Where does print fit in today’s digital world? Epson’s Adrian McLellan believes it remains at the very centre of organisations using digital to reimagine workflows and processes.
What is the role of print in the digital workplace? How are our needs for printing services changing as our behaviour in the office evolves?
These are questions on the minds of organisations in the midst of digital transformation, particularly those seeking a newfound competitive edge. How do they integrate print into new workflows that prioritise the delivery of digital services?
Those planning to introduce digitised workflows and processes would do well to remember the words of management guru Peter Drucker: “Culture eats strategy for breakfast”. In other words, people tend to default to established norms of behaviour, regardless of how much you tell them to behave. People will print when they want to print. Change only happens when the emerging integrates coherently into established patterns of behaviour.
The modern office
This is not to say the office of the future will look the same as the office of today – far from it. Organisations are reimagining workflows and processes around digital, enhancing agility, collaboration and performance, not to mention becoming more customer-centric. But these faster, connected, and more flexible workflows haven’t led to a decline in print, as some have predicted. Quite the opposite.
In the same way, streaming music has led to a vinyl revival, and e-books have encouraged more of us to buy traditional hard-copy books, digital’s ability to send information in a targeted way reminds us all of the underlying value of the paper document.
In the workplace, the vehicle is a cloud, a technology that enables us to store, share and access documents from anywhere. The more we share, the more information we have, and ultimately there are more materials necessary to print. The modern workplace is increasingly document-centric, which is why printing continues to have an important role.
Of course, there are some industries – legal, medical and financial services to name a few – in which paper records remain fundamental. In finance specifically, if a digital file becomes corrupted there is a threat of being non-compliant. Here, the immutable quality of paperwork in its favour. At the same time, many banks are considering how digital-only technologies such as blockchain can work alongside existing processes. Equally, there are many legal practices that are ready to automate and fully digitise lower order tasks but choose to integrate new technology into more familiar, traditional workflows.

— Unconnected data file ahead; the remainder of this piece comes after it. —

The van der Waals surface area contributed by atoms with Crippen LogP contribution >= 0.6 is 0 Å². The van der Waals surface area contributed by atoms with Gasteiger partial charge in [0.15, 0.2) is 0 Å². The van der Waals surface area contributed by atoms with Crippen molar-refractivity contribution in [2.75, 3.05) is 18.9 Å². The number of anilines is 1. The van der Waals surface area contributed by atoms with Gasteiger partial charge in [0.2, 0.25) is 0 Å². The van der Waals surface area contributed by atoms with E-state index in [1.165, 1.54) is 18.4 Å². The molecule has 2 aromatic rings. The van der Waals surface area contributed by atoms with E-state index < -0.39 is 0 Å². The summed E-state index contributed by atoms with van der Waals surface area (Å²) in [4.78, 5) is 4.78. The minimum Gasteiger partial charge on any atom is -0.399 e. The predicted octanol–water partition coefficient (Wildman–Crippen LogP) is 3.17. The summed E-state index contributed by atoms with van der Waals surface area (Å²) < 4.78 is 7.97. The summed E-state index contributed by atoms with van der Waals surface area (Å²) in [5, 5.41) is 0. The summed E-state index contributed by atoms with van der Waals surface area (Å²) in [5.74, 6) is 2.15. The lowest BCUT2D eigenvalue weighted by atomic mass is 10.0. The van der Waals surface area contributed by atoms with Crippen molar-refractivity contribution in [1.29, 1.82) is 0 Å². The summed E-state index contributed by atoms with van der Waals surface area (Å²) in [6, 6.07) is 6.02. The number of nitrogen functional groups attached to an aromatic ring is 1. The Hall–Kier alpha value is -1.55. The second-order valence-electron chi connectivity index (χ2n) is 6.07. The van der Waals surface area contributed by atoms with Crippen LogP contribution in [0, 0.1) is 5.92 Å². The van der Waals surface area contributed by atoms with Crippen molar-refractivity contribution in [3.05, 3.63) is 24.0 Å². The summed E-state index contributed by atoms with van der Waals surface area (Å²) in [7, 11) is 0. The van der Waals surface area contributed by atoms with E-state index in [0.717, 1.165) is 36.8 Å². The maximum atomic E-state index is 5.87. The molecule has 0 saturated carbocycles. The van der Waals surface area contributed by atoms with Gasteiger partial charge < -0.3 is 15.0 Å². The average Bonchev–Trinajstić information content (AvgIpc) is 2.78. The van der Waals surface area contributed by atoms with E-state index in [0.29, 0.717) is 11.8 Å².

Print what matters most
Another consideration is the changing relationship between print volume and impact. Flexible working and the increasing influence of sustainability policies are changing the way we think about print’s value and role as well as the kind of printing technologies we choose to invest in.
In some cases, the culture of ‘print everything’ is being replaced by a culture of ‘print what matters most.’ It is in this context that organisations are prioritising inkjet printing technology over laser as it is no longer about quantity, but rather quality with the added value of using less energy, reducing waste and being more sustainable for both the environment and bottom-line.
What’s more, in architecture, design, advertising and other creative services, digital workflows are allowing greater collaboration than ever and a reduced need for mass printing. The print is increasingly coming to represent the spikes in a project timeline, the milestone moments where quality matters above all else.
Technology should never be deployed as a change agent. It is at its most effective when designed to integrate with natural behaviours, as a problem solver and a facilitator. Research shows that Millennials (aged 28-35) use print more than any other adult. In an era where people have shorter attention spans, and almost everything can be accessed online, Millennials not only understand that printed media stands out more and breaks through the noise – but it is most powerful when combined with digital media rather than used in isolation.
Documents at the centre of a process
With mixed digital and print workflows becoming the norm, and with organisations looking at printers than can deliver both larger workloads and lighter workloads, focused on quality, it’s incumbent on the business to design processes that work for the next generation of an employee, with the document – print and digital – in the centre. Because if they don’t, the next wave of talent might not be there.